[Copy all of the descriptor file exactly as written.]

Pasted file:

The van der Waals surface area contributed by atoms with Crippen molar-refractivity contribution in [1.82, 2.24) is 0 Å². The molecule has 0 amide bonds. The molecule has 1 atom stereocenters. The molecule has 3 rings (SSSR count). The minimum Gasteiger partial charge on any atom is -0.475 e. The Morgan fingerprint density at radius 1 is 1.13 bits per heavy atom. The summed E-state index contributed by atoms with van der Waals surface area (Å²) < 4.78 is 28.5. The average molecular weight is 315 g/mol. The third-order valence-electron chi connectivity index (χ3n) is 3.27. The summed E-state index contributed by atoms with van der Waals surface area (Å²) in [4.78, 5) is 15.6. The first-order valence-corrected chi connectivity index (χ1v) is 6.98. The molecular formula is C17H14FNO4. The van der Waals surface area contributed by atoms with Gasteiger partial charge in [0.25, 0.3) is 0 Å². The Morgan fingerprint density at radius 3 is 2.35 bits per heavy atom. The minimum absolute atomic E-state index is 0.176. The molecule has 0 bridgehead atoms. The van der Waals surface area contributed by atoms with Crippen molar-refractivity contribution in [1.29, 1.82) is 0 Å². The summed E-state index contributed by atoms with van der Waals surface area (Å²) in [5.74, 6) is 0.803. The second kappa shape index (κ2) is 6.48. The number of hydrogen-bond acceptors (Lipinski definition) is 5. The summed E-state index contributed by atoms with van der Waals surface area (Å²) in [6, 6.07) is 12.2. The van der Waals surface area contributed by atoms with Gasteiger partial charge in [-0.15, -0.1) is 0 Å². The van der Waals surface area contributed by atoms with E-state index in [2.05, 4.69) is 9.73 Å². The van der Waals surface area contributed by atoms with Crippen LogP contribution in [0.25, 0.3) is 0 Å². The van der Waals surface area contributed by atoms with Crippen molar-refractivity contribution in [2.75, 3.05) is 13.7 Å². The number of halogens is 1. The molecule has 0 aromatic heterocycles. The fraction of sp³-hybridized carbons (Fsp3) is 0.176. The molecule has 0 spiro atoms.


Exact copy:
The van der Waals surface area contributed by atoms with Crippen molar-refractivity contribution in [1.82, 2.24) is 0 Å². The molecule has 0 amide bonds. The molecule has 1 atom stereocenters. The molecule has 3 rings (SSSR count). The minimum Gasteiger partial charge on any atom is -0.475 e. The Morgan fingerprint density at radius 1 is 1.13 bits per heavy atom. The summed E-state index contributed by atoms with van der Waals surface area (Å²) < 4.78 is 28.5. The average molecular weight is 315 g/mol. The third-order valence-electron chi connectivity index (χ3n) is 3.27. The summed E-state index contributed by atoms with van der Waals surface area (Å²) in [4.78, 5) is 15.6. The first-order valence-corrected chi connectivity index (χ1v) is 6.98. The molecular formula is C17H14FNO4. The van der Waals surface area contributed by atoms with Gasteiger partial charge in [0.25, 0.3) is 0 Å². The Morgan fingerprint density at radius 3 is 2.35 bits per heavy atom. The minimum absolute atomic E-state index is 0.176. The molecule has 0 bridgehead atoms. The van der Waals surface area contributed by atoms with Crippen molar-refractivity contribution in [1.29, 1.82) is 0 Å². The summed E-state index contributed by atoms with van der Waals surface area (Å²) in [5.74, 6) is 0.803. The second kappa shape index (κ2) is 6.48. The number of hydrogen-bond acceptors (Lipinski definition) is 5. The summed E-state index contributed by atoms with van der Waals surface area (Å²) in [6, 6.07) is 12.2. The van der Waals surface area contributed by atoms with Gasteiger partial charge in [-0.15, -0.1) is 0 Å². The van der Waals surface area contributed by atoms with E-state index in [2.05, 4.69) is 9.73 Å². The van der Waals surface area contributed by atoms with Crippen LogP contribution in [0.25, 0.3) is 0 Å². The van der Waals surface area contributed by atoms with Crippen molar-refractivity contribution in [2.75, 3.05) is 13.7 Å². The number of halogens is 1. The molecule has 0 aromatic heterocycles. The fraction of sp³-hybridized carbons (Fsp3) is 0.176. The molecule has 0 spiro atoms.